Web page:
Not to beat a dead horse of a different color, but we’ve seen this story before.
An especially valuable, not to mention comfortable, piece of Up-North American history goes missing. Stolen. Pieces actually. A pair of slippers.
They vanish in a whirlwind.
During their absence, a unique yet familiar cast of characters emerges. A series of events ensues which leads to an important and thought-provoking ending.
We discover home is where everything is found. When looking for our heart’s desire, we should look to the backyard first. If not there, it was never lost in the first place.
Normally, it takes about two hours for the case to work itself out. At the end, we realize the answer was right there in front of us. In plain black and white. No rainbow necessary. It only takes 45 minutes if you do the Pink Floyd thing, get hungry and forget what you are looking for.
However, in this case, things play out longer. We should have anticipated the outcome. Remember, we’ve seen this story before. I alone have lost my slippers at least a dozen times. Among other things.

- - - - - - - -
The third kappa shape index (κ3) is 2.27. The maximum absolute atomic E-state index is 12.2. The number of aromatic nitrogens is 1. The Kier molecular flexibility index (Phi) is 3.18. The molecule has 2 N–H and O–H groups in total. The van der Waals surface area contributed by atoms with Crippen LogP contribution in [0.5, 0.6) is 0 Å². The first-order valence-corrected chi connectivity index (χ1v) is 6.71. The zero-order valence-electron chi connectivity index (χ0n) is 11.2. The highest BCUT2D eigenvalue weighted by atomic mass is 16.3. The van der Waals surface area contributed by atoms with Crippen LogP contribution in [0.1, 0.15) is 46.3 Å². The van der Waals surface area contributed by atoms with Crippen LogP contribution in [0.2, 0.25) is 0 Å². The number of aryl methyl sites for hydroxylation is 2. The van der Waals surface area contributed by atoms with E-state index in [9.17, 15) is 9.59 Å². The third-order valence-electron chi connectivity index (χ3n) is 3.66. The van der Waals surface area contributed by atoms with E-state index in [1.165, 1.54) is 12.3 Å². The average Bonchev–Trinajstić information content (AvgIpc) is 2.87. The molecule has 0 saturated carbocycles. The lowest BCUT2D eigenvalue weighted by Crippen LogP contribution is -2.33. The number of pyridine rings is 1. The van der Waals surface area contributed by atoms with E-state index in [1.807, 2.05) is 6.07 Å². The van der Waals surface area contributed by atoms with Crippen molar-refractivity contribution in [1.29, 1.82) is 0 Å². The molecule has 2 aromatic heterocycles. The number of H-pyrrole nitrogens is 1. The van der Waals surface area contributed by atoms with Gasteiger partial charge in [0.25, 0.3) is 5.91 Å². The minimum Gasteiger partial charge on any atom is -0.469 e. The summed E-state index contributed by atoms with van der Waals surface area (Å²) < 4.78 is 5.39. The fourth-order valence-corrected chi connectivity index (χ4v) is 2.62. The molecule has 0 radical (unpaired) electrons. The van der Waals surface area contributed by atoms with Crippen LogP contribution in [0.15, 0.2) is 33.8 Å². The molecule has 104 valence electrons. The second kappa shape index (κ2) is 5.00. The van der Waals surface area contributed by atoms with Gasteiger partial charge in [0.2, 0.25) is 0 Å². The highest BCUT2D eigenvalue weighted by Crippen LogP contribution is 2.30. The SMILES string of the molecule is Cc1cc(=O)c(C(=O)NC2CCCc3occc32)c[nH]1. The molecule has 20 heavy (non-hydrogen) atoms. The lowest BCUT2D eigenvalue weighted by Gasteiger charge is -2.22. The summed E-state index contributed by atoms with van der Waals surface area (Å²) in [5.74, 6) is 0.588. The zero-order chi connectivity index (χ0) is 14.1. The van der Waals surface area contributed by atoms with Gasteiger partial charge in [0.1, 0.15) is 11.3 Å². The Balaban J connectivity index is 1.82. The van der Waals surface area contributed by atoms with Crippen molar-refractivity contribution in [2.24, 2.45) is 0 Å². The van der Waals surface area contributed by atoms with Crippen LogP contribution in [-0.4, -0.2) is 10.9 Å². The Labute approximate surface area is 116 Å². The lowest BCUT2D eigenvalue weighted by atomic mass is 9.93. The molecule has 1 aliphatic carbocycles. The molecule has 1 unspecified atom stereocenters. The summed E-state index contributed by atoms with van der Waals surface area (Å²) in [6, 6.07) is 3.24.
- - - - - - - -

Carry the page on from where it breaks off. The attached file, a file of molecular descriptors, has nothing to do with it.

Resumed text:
At first, the journey is full of intrigue and mystery. Eventually, things turn dark and frightening.
After a while, it’s like an unexplainable dream. Which is what happens with this kind of story. Mostly media-driven, it feels like we are in a land far, far away. Behind the moon, beyond the rain. Occupied by folks without brains who do an awful lot of talking.
Reality television crews search the bottom of flooded mine pits. The missing slippers become the hottest thing in footwear since flaming Nikes. The story becomes sensationalized beyond belief and a legend of the North Country.
Federal law enforcement offices from Minneapolis, Atlanta and Miami become involved to interrogate multiple suspects and investigate different scenarios. An extortion attempt and an undercover sting operation make things even more interesting. Things are played out and then paused. Rewound, played, and rewound some more. Played, stopped, and played again. Fast forwarded through commercials, then stopped. There may be a fuzzy old program recorded over the tale in a spot or two. But the tape’s ending is always the same. It has been for generations. There’s no place like home… especially if you still watch movies on a VCR.
Sooner or later, we wake up, turn off the Technicolor commentary, and find something productive to do like take the dog outside.
Looking no further than our own backyard, we find what we are looking for.